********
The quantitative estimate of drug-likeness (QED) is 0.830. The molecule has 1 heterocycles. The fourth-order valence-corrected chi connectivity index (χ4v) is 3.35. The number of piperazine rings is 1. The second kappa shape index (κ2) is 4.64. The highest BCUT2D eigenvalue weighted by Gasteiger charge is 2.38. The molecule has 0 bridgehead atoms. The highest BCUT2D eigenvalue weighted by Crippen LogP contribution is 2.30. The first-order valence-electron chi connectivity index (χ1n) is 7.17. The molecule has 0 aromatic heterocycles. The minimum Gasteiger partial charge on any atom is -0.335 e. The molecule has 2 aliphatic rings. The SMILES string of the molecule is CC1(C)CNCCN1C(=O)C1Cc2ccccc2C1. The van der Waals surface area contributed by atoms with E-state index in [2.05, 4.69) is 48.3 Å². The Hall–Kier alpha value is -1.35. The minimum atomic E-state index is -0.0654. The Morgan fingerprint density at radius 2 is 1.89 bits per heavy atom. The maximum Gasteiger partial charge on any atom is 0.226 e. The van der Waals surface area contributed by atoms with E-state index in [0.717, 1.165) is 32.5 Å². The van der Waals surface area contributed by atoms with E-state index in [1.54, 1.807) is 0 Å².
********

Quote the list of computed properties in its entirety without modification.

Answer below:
The quantitative estimate of drug-likeness (QED) is 0.830. The molecule has 1 heterocycles. The fourth-order valence-corrected chi connectivity index (χ4v) is 3.35. The number of piperazine rings is 1. The second kappa shape index (κ2) is 4.64. The highest BCUT2D eigenvalue weighted by Gasteiger charge is 2.38. The molecule has 0 bridgehead atoms. The highest BCUT2D eigenvalue weighted by Crippen LogP contribution is 2.30. The first-order valence-electron chi connectivity index (χ1n) is 7.17. The molecule has 0 aromatic heterocycles. The minimum Gasteiger partial charge on any atom is -0.335 e. The molecule has 2 aliphatic rings. The SMILES string of the molecule is CC1(C)CNCCN1C(=O)C1Cc2ccccc2C1. The van der Waals surface area contributed by atoms with E-state index in [2.05, 4.69) is 48.3 Å². The Hall–Kier alpha value is -1.35. The minimum atomic E-state index is -0.0654. The Morgan fingerprint density at radius 2 is 1.89 bits per heavy atom. The maximum Gasteiger partial charge on any atom is 0.226 e. The van der Waals surface area contributed by atoms with E-state index in [0.717, 1.165) is 32.5 Å². The van der Waals surface area contributed by atoms with E-state index in [1.54, 1.807) is 0 Å².